Samantha Power, author of “A Problem from Hell: America in the Age of Genocide,” has broadly criticized both the U.N. itself and its members for allowing national self-interest to trump the agency’s humanitarian mission.
“The Oil-For-Food ‘scandal’ is a cynical smokescreen”
The Independent (U.K.), December 12, 2004
“U.N. oil for food ‘Scandal'”
The Nation, November 18, 2004
“U.S. reportedly ignored illicit Saddam oil trade”
Washington Post, February 3, 2005
“Britain implicated in oil-for-food scandal, damning report says”
The Independent (U.K.), February 4, 2005
“Pulitzer Prize winner lectures on human rights”
Daily Mississippian, February 4, 2005
“Rwanda’s genocide: Looking back”
Samantha Power, testimony to U.S. House of Representatives, April 22, 2004
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Boosters of the United Nations remain hopeful for positive change.
Annan himself came into office with a reformist agenda, and said that he hopes to dedicate the remains of his term to pushing it through.
Whether he survives the oil-for-food crisis, which may widen to include his son Kojo, is an open question.
Inter Press Service reports that since taking office, Annan has been chipping away at the bureaucracy, hurrying the departure of entrenched — and sometimes scandal-tinged — department heads.
He also has appeased Washington by appointing George W. Bush’s outgoing Secretary of Agriculture to the leadership of UNICEF, the U.N. child-welfare agency.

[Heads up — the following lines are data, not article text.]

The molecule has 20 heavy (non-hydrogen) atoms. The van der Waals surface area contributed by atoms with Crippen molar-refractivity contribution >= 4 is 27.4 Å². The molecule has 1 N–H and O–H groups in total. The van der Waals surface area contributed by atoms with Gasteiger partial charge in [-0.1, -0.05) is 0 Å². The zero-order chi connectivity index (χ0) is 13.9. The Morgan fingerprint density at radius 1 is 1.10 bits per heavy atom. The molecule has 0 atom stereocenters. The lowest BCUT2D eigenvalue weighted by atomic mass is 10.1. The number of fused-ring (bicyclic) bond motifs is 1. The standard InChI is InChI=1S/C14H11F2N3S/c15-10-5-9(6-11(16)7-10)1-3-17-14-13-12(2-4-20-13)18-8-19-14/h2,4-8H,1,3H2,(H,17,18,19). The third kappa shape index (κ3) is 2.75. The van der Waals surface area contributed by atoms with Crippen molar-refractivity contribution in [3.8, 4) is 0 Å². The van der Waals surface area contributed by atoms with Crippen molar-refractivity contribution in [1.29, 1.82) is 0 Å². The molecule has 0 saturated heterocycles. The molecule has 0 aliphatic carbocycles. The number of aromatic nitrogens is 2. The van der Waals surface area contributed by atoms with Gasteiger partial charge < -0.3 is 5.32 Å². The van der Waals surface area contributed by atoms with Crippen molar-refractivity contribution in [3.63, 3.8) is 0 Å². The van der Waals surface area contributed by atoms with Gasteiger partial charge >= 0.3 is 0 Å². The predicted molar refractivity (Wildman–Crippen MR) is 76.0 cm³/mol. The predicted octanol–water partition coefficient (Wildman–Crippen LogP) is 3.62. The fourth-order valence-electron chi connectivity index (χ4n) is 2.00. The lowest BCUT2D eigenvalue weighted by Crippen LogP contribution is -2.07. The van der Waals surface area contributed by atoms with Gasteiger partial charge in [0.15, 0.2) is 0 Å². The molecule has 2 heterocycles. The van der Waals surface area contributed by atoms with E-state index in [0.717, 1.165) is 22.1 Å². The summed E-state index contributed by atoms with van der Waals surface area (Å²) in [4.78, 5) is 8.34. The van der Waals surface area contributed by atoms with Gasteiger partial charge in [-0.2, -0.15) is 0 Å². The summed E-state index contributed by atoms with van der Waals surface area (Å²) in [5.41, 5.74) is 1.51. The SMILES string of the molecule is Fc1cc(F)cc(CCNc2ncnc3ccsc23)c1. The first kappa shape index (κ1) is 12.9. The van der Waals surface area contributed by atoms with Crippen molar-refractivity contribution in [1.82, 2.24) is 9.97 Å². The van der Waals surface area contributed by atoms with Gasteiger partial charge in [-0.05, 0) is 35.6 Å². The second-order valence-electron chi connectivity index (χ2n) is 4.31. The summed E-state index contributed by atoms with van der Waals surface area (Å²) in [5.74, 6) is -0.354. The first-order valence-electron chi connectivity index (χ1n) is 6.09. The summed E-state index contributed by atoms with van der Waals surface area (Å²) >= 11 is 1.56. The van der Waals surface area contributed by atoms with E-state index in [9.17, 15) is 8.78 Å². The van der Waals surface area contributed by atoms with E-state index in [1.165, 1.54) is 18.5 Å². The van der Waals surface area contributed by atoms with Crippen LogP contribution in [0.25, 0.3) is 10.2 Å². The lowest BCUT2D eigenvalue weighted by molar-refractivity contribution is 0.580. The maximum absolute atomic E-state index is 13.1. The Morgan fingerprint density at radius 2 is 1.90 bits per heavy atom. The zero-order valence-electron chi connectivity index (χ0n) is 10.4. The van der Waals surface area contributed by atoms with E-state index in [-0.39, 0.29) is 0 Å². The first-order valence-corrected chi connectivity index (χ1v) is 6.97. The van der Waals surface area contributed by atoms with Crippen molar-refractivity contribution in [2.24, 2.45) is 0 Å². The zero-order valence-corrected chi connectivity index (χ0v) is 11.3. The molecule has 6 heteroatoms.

“U.N. Scandal: Clean up this oily mess”
Philadelphia Inquirer, January 9, 2005
“U.N. enemies distort oil-for-food scandal”
Honolulu Advertiser, December 27, 2004
“U.N. assures no ‘mass firings’ of senior staff”
Inter Press Service, January 31, 2005
“Analysis: who is under suspicion?”
The Times (U.K.), February 4, 2005
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At the extremes of the debate, the rhetoric of U.N. boosters and bashers are at once pragmatic and radical.
Some American exceptionalists are calling for a total American withdrawal from the U.N. — and the expulsion of the agency’s headquarters from New York City.
But others, while remaining bitterly critical, presuppose America’s moral superiority, and maintain that reform is worthwhile so as to preserve a valuable instrument for U.S. policy.
Some reformists fear a drive to unseat Annan will eclipse his efforts and changing the institution.
In France, President Jacque Chirac has proposed a global tax to help fight AIDS and other humanitarian crises.
Challenged by robust exertions of America’s international dominance, and plagued by the failures of earlier its peacekeeping missions, the U.N. is considering adding teeth to its multinational charter by forming a new, stronger military arm for interventions.
“Get the U.N. out of the U.S.A.”
“Of what use is the United Nations?”
TownHall.com, January 10, 2005
“Diplomats: U.N. scandal may hinder reforms”
Fox News, December 10, 2004
“How realistic is a global tax?”
CNBC Money, January 29, 2005
“Challenging agenda for U.N. reform”
Asahi Sinbun (Japan), February 4, 2005
Last chance saloon for U.N.?”
BBC, December 1, 2004